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Replying to Robert Wiblin on Young Rationalists

[Edit 2021/02/07] I got a couple ages wrong in the original spreadsheet. Mean/median age at founding was previously listed as 26, but is actually 27. Mean/median age in 2020 was listed as 36 and 35, but are actually both 37. This very slightly weakens my arguments. The historgrams were also off and have been corrected. Thanks to Gytis Daujotas for catching these.

In response to Where are all the Successful Rationalists, Robert Wiblin writes:
The EA community seems to have a lot of very successful people by normal social standards, pursuing earning to give, research, politics and more… Typically they aren’t yet at the top of their fields but that’s unsurprising as most are 25-35.

He’s basically right. On the SSC 2019 survey, the median reader was 30. [1]

So Wiblin’s right, but his comment begs a much more important question: why do rationalists think being young is incompatible with being at the top of your field?

Take for example, Patrick Hsu. He’s 29, an assistant professor at Berkeley, and has his name on several seminal CRISPR papers. He reads and endorses Alexey Guzey so he’s clearly into weird blogs on the internet. It’s not unreasonable to think that people like this should be part of the rationality community.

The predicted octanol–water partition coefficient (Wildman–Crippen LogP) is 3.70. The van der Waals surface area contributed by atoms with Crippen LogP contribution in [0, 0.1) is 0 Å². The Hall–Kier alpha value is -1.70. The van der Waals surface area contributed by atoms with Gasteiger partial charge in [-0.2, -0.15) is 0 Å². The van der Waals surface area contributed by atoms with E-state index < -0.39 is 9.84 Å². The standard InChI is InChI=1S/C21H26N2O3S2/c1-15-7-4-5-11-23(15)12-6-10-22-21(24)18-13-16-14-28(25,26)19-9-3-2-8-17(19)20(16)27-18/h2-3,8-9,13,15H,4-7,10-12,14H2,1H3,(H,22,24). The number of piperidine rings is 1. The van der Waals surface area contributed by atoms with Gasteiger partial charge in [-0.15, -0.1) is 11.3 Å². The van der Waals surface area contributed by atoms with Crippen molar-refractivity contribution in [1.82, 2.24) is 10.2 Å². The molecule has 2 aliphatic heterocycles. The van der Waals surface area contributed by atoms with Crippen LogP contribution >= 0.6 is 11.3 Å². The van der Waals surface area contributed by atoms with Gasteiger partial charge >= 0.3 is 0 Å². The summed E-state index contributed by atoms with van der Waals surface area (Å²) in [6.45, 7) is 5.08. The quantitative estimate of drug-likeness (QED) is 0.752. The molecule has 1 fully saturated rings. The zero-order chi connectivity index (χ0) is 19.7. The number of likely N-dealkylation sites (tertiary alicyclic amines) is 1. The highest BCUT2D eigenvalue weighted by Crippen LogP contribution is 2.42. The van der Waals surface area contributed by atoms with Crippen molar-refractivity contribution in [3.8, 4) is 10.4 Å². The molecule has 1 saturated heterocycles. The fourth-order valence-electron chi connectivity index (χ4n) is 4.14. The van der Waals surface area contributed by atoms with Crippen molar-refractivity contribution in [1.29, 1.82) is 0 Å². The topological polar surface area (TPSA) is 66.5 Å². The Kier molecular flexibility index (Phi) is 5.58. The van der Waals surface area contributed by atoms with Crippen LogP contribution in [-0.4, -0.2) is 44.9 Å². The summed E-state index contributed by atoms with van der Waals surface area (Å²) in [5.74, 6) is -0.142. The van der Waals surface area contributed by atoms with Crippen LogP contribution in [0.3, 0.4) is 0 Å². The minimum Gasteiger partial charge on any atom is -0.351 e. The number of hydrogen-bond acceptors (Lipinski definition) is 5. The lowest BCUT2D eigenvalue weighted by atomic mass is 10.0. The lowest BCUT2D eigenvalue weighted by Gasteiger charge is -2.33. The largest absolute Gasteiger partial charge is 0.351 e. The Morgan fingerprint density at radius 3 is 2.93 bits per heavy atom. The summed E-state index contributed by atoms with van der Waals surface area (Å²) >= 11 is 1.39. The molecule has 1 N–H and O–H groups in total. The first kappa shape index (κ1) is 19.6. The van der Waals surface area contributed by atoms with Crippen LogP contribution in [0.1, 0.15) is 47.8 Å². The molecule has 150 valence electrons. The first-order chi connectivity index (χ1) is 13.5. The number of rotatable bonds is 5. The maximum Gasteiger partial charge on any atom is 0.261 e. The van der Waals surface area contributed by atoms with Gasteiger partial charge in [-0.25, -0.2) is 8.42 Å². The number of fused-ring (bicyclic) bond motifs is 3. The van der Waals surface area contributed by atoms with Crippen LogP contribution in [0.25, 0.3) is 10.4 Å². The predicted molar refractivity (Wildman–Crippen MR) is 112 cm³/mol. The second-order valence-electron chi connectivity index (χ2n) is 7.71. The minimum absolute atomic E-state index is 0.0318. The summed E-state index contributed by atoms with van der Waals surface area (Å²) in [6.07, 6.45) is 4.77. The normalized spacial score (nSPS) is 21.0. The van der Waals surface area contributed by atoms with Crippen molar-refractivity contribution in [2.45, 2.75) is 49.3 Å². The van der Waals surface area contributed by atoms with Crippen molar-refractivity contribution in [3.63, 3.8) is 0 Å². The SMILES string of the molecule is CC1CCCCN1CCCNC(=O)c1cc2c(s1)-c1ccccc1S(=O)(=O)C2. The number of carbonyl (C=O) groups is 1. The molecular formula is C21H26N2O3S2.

Or to take a more visible case, consider all the very young startup founders.

Brian Timar looked at the companies he’s interested in, and found that the average and median age at founding was 30. If you scan YC’s top 100 companies, many of the founders were under 35 when they started:

92% of founders were under 30 when they started their companies, mean and median age were both 27.

But okay, we might not expect to know about founders who are just getting started. You’re not successful until your company actually succeeds. So how old are those same founders now? Still pretty young.

38% are still under 35, and 85% are under 40. Mean and median are both 37.

Data for both charts here.

Granting Wiblin’s point about youth, I’ll ask again: where are all the successful rationalists?

It gets a lot worse when you consider that ideologically, rationalists should be uniquely well positioned to start a company.

Linear Returns from Wealth
For a normal person, the expected financial value of a startup may be high, but the expected returns to personal happiness are very low. A billion dollars will probably only make you a little bit happier than million, so it makes sense to be risk averse and keep your day job. But for a rationalist utilitarian, returns from wealth are perfectly linear! Every dollar you earn is another dollar you can give to prevent Malaria. So when it comes to earning, rationalists ought to be risk-neutral, and skew more heavily than normal people towards starting companies.